FIG. 1 is a general block diagram of an embodiment of a data modem incorporating a 1-bit precision modulator and 1-bit precision demodulator to perform binary frequency shift keying (BFSK) communications, in accordance with the principles of the present invention. As shown, the data modem allows half- or full- duplex communications over an appropriate wired or wireless data transmission channel 406 (e.g., between a remote handset and a matching base unit in a digital cordless telephone).

In FIG. 1, the exemplary data modem includes a 1-bit precision logic-based modulator 100 in a transmission path, and a 1-bit precision logic-based demodulator 200 in a receive path. While the disclosed embodiment provides a logic-based architecture for both a 1-bit precision modulator and a 1-bit precision demodulator, the principles of the present invention relate to either one or both.

The 1-bit precision logic-based modulator 100 is provided with a master clock signal from a clock source 402. Moreover, the 1-bit precision logic-based demodulator 200 in the exemplary embodiment utilizes a recovered clock signal from a clock recovery circuit 404 for receiving data in the receive path.

In accordance with the principles of the present invention, the transmitted BFSK signal is not necessarily pulse shaped, and thus a significant amount of side lobe spectral energy generally associated with BFSK may be generated.

To reduce or eliminate the side lobe spectral energy, a band pass filter may be included, e.g., in the transmit IF path. Ideally, the band pass filter is specified such that any abundantly available (and thus inexpensive) band pass filter can be used, e.g., a 10.7 MHz ceramic band pass filter. Other standard intermediate frequency (IF) frequencies having abundantly available band pass filters include 21.4 MHz, 45 MHz, 70 MHz, 71 MHz, and even 110 MHz SAW filters, to name a few.

The transmission path into the 1-bit precision logic-based modulator 100 accepts a DATA STREAM IN signal containing data bits of data to be transmitted over the data transmission channel 406. Similarly, the 1-bit precision logic-based demodulator 200 provides a DATA STREAM OUT signal containing data bits of data received over the data transmission channel 406.

An important basis of the present invention is the formation of the 1-bit precision modulator 100 and/or the formation of the 1-bit precision demodulator 200 in such a way as to avoid the necessity for a multi-bit digital-to-analog (D/A) converter and analog-to-digital (A/D) converter, respectively.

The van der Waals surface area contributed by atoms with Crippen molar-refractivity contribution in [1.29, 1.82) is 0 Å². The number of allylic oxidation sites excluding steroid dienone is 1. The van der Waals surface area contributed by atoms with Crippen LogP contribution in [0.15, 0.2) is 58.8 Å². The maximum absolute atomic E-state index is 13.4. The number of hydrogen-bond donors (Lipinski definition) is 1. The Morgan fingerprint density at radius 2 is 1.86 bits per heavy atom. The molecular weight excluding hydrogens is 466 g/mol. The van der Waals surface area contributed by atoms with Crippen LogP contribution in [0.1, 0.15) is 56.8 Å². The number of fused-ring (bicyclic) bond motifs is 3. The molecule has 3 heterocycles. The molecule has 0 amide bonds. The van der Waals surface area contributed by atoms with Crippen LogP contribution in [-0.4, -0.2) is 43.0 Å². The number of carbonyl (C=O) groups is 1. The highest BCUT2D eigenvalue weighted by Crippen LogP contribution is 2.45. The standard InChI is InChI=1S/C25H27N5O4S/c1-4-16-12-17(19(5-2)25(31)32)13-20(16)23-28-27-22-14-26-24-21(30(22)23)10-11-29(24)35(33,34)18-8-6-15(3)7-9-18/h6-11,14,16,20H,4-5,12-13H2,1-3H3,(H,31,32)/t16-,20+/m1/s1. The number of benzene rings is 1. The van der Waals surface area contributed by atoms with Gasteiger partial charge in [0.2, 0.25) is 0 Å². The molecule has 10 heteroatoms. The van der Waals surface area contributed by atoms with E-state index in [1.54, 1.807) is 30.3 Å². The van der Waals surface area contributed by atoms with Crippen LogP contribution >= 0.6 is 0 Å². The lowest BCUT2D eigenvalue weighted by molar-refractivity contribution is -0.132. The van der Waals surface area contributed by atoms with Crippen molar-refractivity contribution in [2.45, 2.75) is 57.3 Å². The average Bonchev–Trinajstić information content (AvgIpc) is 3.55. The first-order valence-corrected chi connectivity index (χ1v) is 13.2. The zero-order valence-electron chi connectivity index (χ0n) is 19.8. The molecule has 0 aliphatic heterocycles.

FIGS. 2 and 3 are detailed schematic diagrams of an exemplary 1-bit precision logic-based modulator constructed in accordance with the principles of the present invention.

A logic-based BFSK modulator in accordance with the principles of the present invention comprises a logic-based, 1-bit precision (square wave output) numerically controlled oscillator (“NCO”) 171, clocked by the system master clock frequency 155 (or some easily-derived derivative thereof).

FIG. 4 shows a simulated output spectrum relating to the signal output from the NCO 171 shown in FIGS. 2 and 3.

In particular, in the given example, the signal output from the NCO 171 has a conceptual center frequency at 460 KHz, and a symbol rate of 160 kilosymbols/second (kS/S). This provides FSK between 460 KHz +/−80 KHz (i.e., 380 KHz and 540 KHz). In the given example, the FSK at 380 KHz relates to a mark, and the FSK at 540 KHz relates to a space in the data stream being transmitted.

Referring back to FIG. 2, a logic-based upconverter 151, driven by the system master clock frequency 155 (or some easily-derived derivative thereof) up-converts (mixes) the 1-bit precision BFSK-modulated low IF to a second, higher frequency intermediate frequency, still at 1-bit precision (a square wave signal). The upconverted signal TIF may be economically bandpass filtered to eliminate undesired side lobe spectral energy and other spurious products of the modulation and upconversion processes.

FIG. 5 shows a simulated output spectrum from the modulator shown in FIGS. 13 after the upconverter 151 (e.g., XNOR gate) provides an upconversion of the signal shown in FIG. 4.

In particular, as shown in FIG. 4, the upconverted double sideband signal has a conceptual center frequency of 10.24 MHz.

Based on the conceptual center frequency 460 KHz centered between the mark frequency (e.g., 380 KHz) and space frequency (e.g., 540 KHz), the upconverted signal has an FSK modulated first upper sideband at 10.24 MHz+460 KHz =10.7 MHz, and an FSK modulated sideband first lower sideband at 10.24 MHz−460 KHz=9.78 MHz. The upper sideband is selected for use in this example of the present invention, e.g., because of the profusion of bandpass filters centered at that frequency, e.g., 10.7 MHz.